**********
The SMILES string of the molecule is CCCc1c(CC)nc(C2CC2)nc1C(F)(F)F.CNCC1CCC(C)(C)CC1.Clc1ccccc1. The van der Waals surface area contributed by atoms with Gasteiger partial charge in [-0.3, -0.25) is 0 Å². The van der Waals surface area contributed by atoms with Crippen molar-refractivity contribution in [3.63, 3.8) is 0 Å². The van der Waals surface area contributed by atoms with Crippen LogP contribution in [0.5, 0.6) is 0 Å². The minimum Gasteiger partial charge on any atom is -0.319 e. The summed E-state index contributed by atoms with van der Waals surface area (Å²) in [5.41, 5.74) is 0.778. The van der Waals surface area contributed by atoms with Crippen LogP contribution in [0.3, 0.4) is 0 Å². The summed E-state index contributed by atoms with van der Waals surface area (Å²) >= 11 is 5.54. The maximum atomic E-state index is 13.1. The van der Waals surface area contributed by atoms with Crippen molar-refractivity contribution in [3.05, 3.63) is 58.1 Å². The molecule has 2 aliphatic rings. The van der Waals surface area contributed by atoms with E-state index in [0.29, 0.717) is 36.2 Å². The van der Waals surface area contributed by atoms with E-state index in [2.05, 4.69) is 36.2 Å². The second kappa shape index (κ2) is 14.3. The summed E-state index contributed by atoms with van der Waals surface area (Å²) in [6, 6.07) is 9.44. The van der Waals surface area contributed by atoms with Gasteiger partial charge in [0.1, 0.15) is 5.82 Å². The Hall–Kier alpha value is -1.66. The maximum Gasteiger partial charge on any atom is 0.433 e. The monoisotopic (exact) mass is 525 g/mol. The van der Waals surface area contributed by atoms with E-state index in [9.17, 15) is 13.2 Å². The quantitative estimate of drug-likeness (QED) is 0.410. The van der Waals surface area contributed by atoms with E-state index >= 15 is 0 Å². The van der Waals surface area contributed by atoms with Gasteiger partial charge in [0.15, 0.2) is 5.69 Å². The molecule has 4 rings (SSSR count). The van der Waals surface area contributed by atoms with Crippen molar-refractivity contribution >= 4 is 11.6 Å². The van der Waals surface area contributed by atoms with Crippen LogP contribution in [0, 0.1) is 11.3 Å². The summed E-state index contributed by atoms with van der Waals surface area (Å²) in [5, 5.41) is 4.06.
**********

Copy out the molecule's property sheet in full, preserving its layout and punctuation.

The SMILES string of the molecule is CCCc1c(CC)nc(C2CC2)nc1C(F)(F)F.CNCC1CCC(C)(C)CC1.Clc1ccccc1. The van der Waals surface area contributed by atoms with Gasteiger partial charge in [-0.3, -0.25) is 0 Å². The van der Waals surface area contributed by atoms with Crippen molar-refractivity contribution in [3.63, 3.8) is 0 Å². The van der Waals surface area contributed by atoms with Crippen LogP contribution in [0.5, 0.6) is 0 Å². The minimum Gasteiger partial charge on any atom is -0.319 e. The summed E-state index contributed by atoms with van der Waals surface area (Å²) in [5.41, 5.74) is 0.778. The van der Waals surface area contributed by atoms with Crippen LogP contribution in [0.3, 0.4) is 0 Å². The summed E-state index contributed by atoms with van der Waals surface area (Å²) >= 11 is 5.54. The maximum atomic E-state index is 13.1. The van der Waals surface area contributed by atoms with Crippen molar-refractivity contribution in [3.05, 3.63) is 58.1 Å². The molecule has 2 aliphatic rings. The van der Waals surface area contributed by atoms with E-state index in [0.29, 0.717) is 36.2 Å². The van der Waals surface area contributed by atoms with E-state index in [2.05, 4.69) is 36.2 Å². The second kappa shape index (κ2) is 14.3. The summed E-state index contributed by atoms with van der Waals surface area (Å²) in [6, 6.07) is 9.44. The van der Waals surface area contributed by atoms with Gasteiger partial charge in [0.1, 0.15) is 5.82 Å². The Hall–Kier alpha value is -1.66. The maximum Gasteiger partial charge on any atom is 0.433 e. The monoisotopic (exact) mass is 525 g/mol. The van der Waals surface area contributed by atoms with E-state index in [9.17, 15) is 13.2 Å². The quantitative estimate of drug-likeness (QED) is 0.410. The van der Waals surface area contributed by atoms with E-state index >= 15 is 0 Å². The van der Waals surface area contributed by atoms with Gasteiger partial charge in [0.15, 0.2) is 5.69 Å². The molecule has 4 rings (SSSR count). The van der Waals surface area contributed by atoms with Crippen molar-refractivity contribution >= 4 is 11.6 Å². The van der Waals surface area contributed by atoms with Crippen LogP contribution in [0, 0.1) is 11.3 Å². The summed E-state index contributed by atoms with van der Waals surface area (Å²) in [5, 5.41) is 4.06.